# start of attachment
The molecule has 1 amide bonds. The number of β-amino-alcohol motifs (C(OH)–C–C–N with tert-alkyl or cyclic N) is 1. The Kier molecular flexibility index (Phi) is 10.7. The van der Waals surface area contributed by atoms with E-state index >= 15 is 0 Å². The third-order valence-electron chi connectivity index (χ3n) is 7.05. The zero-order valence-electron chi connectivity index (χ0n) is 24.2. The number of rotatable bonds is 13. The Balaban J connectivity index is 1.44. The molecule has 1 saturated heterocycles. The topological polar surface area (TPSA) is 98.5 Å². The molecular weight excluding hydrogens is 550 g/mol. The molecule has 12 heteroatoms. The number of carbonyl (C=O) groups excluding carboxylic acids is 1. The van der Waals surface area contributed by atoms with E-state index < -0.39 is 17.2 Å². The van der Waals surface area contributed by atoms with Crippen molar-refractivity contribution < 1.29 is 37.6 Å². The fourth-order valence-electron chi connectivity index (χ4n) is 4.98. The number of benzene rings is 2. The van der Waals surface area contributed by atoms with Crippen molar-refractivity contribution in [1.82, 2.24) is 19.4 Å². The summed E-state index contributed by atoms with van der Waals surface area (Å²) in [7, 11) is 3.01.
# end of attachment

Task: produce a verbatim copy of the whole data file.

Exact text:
The molecule has 1 amide bonds. The number of β-amino-alcohol motifs (C(OH)–C–C–N with tert-alkyl or cyclic N) is 1. The Kier molecular flexibility index (Phi) is 10.7. The van der Waals surface area contributed by atoms with E-state index >= 15 is 0 Å². The third-order valence-electron chi connectivity index (χ3n) is 7.05. The zero-order valence-electron chi connectivity index (χ0n) is 24.2. The number of rotatable bonds is 13. The Balaban J connectivity index is 1.44. The molecule has 1 saturated heterocycles. The topological polar surface area (TPSA) is 98.5 Å². The molecular weight excluding hydrogens is 550 g/mol. The molecule has 12 heteroatoms. The number of carbonyl (C=O) groups excluding carboxylic acids is 1. The van der Waals surface area contributed by atoms with E-state index < -0.39 is 17.2 Å². The van der Waals surface area contributed by atoms with Crippen molar-refractivity contribution < 1.29 is 37.6 Å². The fourth-order valence-electron chi connectivity index (χ4n) is 4.98. The number of benzene rings is 2. The van der Waals surface area contributed by atoms with Crippen molar-refractivity contribution in [1.82, 2.24) is 19.4 Å². The summed E-state index contributed by atoms with van der Waals surface area (Å²) in [7, 11) is 3.01.